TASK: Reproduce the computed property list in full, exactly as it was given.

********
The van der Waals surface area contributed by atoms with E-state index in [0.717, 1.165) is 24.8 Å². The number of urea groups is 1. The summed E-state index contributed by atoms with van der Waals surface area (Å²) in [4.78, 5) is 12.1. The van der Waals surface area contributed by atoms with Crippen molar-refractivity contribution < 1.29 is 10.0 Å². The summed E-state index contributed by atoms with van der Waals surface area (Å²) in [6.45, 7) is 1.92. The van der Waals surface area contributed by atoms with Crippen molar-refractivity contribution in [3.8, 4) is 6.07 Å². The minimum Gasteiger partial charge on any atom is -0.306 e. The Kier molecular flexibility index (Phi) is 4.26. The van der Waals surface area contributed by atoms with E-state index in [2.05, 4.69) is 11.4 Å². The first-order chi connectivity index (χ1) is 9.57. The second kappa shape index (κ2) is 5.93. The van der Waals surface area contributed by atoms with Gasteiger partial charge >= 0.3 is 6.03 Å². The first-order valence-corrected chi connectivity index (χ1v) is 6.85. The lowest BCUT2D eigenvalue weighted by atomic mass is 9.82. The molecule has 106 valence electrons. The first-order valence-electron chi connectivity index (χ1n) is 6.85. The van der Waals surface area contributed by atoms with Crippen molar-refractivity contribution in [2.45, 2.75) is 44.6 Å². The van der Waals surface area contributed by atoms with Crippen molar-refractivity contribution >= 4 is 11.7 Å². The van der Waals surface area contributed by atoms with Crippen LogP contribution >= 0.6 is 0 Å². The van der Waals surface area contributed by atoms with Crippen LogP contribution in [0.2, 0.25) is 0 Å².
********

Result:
The van der Waals surface area contributed by atoms with E-state index in [0.717, 1.165) is 24.8 Å². The number of urea groups is 1. The summed E-state index contributed by atoms with van der Waals surface area (Å²) in [4.78, 5) is 12.1. The van der Waals surface area contributed by atoms with Crippen molar-refractivity contribution < 1.29 is 10.0 Å². The summed E-state index contributed by atoms with van der Waals surface area (Å²) in [6.45, 7) is 1.92. The van der Waals surface area contributed by atoms with Crippen molar-refractivity contribution in [3.8, 4) is 6.07 Å². The minimum Gasteiger partial charge on any atom is -0.306 e. The Kier molecular flexibility index (Phi) is 4.26. The van der Waals surface area contributed by atoms with E-state index in [2.05, 4.69) is 11.4 Å². The first-order chi connectivity index (χ1) is 9.57. The second kappa shape index (κ2) is 5.93. The van der Waals surface area contributed by atoms with Gasteiger partial charge >= 0.3 is 6.03 Å². The first-order valence-corrected chi connectivity index (χ1v) is 6.85. The lowest BCUT2D eigenvalue weighted by atomic mass is 9.82. The molecule has 106 valence electrons. The first-order valence-electron chi connectivity index (χ1n) is 6.85. The van der Waals surface area contributed by atoms with Crippen molar-refractivity contribution in [2.45, 2.75) is 44.6 Å². The van der Waals surface area contributed by atoms with Crippen molar-refractivity contribution >= 4 is 11.7 Å². The van der Waals surface area contributed by atoms with Crippen LogP contribution >= 0.6 is 0 Å². The van der Waals surface area contributed by atoms with Crippen LogP contribution in [0.2, 0.25) is 0 Å².